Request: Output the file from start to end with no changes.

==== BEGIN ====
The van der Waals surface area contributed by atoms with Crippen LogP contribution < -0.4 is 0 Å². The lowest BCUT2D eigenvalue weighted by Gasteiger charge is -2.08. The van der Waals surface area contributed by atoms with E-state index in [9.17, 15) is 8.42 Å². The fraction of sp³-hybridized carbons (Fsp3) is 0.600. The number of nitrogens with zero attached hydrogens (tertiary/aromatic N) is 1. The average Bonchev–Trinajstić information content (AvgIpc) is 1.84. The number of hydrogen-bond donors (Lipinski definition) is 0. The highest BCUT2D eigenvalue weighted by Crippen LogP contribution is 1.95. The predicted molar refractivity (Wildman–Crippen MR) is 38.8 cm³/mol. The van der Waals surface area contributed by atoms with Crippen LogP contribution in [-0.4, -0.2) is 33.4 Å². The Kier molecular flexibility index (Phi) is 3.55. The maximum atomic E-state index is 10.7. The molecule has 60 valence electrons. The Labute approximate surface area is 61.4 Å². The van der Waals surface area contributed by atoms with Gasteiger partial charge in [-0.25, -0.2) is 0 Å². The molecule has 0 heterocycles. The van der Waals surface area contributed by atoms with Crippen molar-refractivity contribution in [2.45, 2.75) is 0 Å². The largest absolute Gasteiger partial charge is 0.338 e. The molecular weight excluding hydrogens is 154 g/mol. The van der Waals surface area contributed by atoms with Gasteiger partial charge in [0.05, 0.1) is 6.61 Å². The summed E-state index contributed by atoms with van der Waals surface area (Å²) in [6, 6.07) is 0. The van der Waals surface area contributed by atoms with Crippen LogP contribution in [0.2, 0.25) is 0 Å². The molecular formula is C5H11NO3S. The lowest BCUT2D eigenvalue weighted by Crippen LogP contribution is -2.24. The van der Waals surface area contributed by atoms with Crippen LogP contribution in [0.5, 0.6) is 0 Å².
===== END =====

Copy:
The van der Waals surface area contributed by atoms with Crippen LogP contribution < -0.4 is 0 Å². The lowest BCUT2D eigenvalue weighted by Gasteiger charge is -2.08. The van der Waals surface area contributed by atoms with E-state index in [9.17, 15) is 8.42 Å². The fraction of sp³-hybridized carbons (Fsp3) is 0.600. The number of nitrogens with zero attached hydrogens (tertiary/aromatic N) is 1. The average Bonchev–Trinajstić information content (AvgIpc) is 1.84. The number of hydrogen-bond donors (Lipinski definition) is 0. The highest BCUT2D eigenvalue weighted by Crippen LogP contribution is 1.95. The predicted molar refractivity (Wildman–Crippen MR) is 38.8 cm³/mol. The van der Waals surface area contributed by atoms with Crippen LogP contribution in [-0.4, -0.2) is 33.4 Å². The Kier molecular flexibility index (Phi) is 3.55. The maximum atomic E-state index is 10.7. The molecule has 60 valence electrons. The Labute approximate surface area is 61.4 Å². The van der Waals surface area contributed by atoms with Gasteiger partial charge in [-0.25, -0.2) is 0 Å². The molecule has 0 heterocycles. The van der Waals surface area contributed by atoms with Crippen molar-refractivity contribution in [2.45, 2.75) is 0 Å². The largest absolute Gasteiger partial charge is 0.338 e. The molecular weight excluding hydrogens is 154 g/mol. The van der Waals surface area contributed by atoms with Gasteiger partial charge in [0.05, 0.1) is 6.61 Å². The summed E-state index contributed by atoms with van der Waals surface area (Å²) in [6, 6.07) is 0. The van der Waals surface area contributed by atoms with Crippen LogP contribution in [0.2, 0.25) is 0 Å². The molecular formula is C5H11NO3S. The lowest BCUT2D eigenvalue weighted by Crippen LogP contribution is -2.24. The van der Waals surface area contributed by atoms with Crippen LogP contribution in [0.5, 0.6) is 0 Å².